Best practices on setters and accessor methods in general

Hello,
I'm a new rust developer, coming from object oriented languages, so I have a question about best practices on how to translate some concepts about getters/setters method.
Suppose I have a struct that mimics a record in a database:

struct User {
    username: String,
    password: String
}

This struct would be passed to some sort of database library that will create an INSERT sql statement and execute it.
Normally the password field would be encrypted with an algorhytm of some sort before being written to the db.
In an object oriented language I would make the username and password fields private and then declare methods like getUserrname, setUsername, getPassword and setPassword.
The setPassword method in particular would be something like this (I use php as an example):

function setPassword($value)
{
    $this->password = encrpyt_magic_function($value);
}

This would allow me to always have valid values inside an instance of User because they are validated when setting them.
What are the best practices to achieve this sort of goal in Rust?
Thanks,
Frank

In Rust fields of structs are private outside of the module that defines the struct.

mod user { // content of {} could be in a file too
   pub struct User { password: String }
   impl User {
      pub fn set_password(&mut self, pass: &str) { 
         self.password = encrypt(pass); 
      }
   }
}

fn foo(u: &user::User) {
    u.password; // error!
}

So you can write getters and setters as usual. In Rust it's easier if you can avoid getters and setters (because borrow checker is more flexible with direct field access), but if you need them, they're possible to write.

In Rust, since data is by default immutable, we usually use simple fields and modules can use them directly, on a "need to know" basis. This is facilitated by the module and visibility system which is quite rich.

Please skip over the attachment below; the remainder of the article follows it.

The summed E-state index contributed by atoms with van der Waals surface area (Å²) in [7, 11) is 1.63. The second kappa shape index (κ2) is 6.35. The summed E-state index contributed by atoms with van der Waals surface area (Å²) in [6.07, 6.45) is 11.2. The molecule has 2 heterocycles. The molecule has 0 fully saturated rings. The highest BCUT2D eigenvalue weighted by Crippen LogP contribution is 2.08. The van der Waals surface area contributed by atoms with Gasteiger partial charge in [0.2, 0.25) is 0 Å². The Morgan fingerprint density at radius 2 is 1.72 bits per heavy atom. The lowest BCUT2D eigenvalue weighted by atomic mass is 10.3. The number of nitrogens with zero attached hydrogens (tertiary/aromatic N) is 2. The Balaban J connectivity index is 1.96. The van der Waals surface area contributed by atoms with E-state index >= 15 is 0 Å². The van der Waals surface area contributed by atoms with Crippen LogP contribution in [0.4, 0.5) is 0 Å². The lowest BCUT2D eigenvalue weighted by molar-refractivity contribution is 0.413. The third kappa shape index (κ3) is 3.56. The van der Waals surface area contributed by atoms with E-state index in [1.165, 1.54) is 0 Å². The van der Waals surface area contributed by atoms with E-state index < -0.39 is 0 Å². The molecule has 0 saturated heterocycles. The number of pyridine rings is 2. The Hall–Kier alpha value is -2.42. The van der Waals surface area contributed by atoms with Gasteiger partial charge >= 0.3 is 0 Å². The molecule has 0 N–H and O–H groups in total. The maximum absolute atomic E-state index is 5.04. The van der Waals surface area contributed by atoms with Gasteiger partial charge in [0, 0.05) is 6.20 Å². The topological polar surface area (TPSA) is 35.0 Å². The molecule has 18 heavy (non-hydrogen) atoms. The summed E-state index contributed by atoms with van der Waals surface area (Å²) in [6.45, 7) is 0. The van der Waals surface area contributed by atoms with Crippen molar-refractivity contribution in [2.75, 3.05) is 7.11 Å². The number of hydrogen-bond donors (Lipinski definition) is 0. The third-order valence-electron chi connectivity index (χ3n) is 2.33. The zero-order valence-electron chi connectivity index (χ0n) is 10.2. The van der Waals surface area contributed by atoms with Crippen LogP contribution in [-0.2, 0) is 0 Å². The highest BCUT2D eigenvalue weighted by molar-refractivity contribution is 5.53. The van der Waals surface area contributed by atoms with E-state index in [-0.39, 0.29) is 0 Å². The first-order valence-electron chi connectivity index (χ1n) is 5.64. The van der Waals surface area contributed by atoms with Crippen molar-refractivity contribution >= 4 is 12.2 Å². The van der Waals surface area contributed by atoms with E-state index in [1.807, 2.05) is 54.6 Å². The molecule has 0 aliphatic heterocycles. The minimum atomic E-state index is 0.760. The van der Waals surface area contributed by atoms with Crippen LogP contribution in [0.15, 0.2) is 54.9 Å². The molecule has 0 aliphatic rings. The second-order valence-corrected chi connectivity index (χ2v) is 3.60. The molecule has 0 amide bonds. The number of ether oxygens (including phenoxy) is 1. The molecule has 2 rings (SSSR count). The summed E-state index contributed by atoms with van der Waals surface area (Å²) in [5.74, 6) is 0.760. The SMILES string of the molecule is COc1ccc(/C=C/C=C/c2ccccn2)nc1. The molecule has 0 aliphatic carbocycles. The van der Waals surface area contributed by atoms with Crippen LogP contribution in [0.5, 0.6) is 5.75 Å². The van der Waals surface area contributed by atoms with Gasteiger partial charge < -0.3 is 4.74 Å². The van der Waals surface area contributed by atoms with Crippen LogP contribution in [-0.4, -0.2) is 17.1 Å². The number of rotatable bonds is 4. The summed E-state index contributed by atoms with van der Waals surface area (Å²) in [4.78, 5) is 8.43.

https://doc.rust-lang.org/reference/visibility-and-privacy.html#pubin-path-pubcrate-pubsuper-and-pubself

Thanks for the answers!
I sure need to switch my mind and begin to think in a more "rusty" way, so pardon me if my questions are a bit abstract.
The problem with get/set methods in other languages is that you need to always specify them everywhere. From what I see in other people rust code, these methods are rarely used.
Maybe I should stop thinking about having those big classes/objects that I've always used in oop and take a different approach...
Frank

If you decide to use getters (e.g. because you want to make the fields non-pub for some reason), it is possible to name them without the get_ prefix, as you can have a method and a field with the same name (and they won't collide).

For example:

pub struct Person {
    name: String,
    age: u8,
}

impl Person {
    pub fn name(&self) -> &str {
        &self.name
    }
    pub fn age(&self) -> u8 {
        self.age
    }
}

I'm not sure if it's idiomatic to leave out the get_ prefix, but that's what I would do (if it's bad practice, please correct me).

Note that there are some other prefixes common in Rust, such as into_ when you consume the value:

impl Person {
    pub fn into_name(self) -> String {
        self.name
    }